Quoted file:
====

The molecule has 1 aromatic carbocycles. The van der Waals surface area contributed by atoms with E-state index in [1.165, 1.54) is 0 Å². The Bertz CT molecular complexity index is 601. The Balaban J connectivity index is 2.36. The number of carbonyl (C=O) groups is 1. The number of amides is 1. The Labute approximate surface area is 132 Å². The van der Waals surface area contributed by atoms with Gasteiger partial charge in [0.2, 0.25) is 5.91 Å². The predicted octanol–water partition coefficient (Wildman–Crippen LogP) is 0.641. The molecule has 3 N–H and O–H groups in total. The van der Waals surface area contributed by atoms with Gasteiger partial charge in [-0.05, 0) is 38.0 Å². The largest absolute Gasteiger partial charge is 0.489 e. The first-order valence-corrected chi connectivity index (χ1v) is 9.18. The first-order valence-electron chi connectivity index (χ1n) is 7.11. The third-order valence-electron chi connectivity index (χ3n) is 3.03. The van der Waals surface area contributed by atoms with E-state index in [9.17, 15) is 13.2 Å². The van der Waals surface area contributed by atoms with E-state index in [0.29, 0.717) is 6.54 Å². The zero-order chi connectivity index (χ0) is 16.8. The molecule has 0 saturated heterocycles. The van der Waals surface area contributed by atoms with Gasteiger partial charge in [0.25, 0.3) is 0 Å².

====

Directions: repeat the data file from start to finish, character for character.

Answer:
The molecule has 1 aromatic carbocycles. The van der Waals surface area contributed by atoms with E-state index in [1.165, 1.54) is 0 Å². The Bertz CT molecular complexity index is 601. The Balaban J connectivity index is 2.36. The number of carbonyl (C=O) groups is 1. The number of amides is 1. The Labute approximate surface area is 132 Å². The van der Waals surface area contributed by atoms with Gasteiger partial charge in [0.2, 0.25) is 5.91 Å². The predicted octanol–water partition coefficient (Wildman–Crippen LogP) is 0.641. The molecule has 3 N–H and O–H groups in total. The van der Waals surface area contributed by atoms with Gasteiger partial charge in [-0.05, 0) is 38.0 Å². The largest absolute Gasteiger partial charge is 0.489 e. The first-order valence-corrected chi connectivity index (χ1v) is 9.18. The first-order valence-electron chi connectivity index (χ1n) is 7.11. The third-order valence-electron chi connectivity index (χ3n) is 3.03. The van der Waals surface area contributed by atoms with E-state index in [9.17, 15) is 13.2 Å². The van der Waals surface area contributed by atoms with E-state index in [0.29, 0.717) is 6.54 Å². The zero-order chi connectivity index (χ0) is 16.8. The molecule has 0 saturated heterocycles. The van der Waals surface area contributed by atoms with Gasteiger partial charge in [0.25, 0.3) is 0 Å².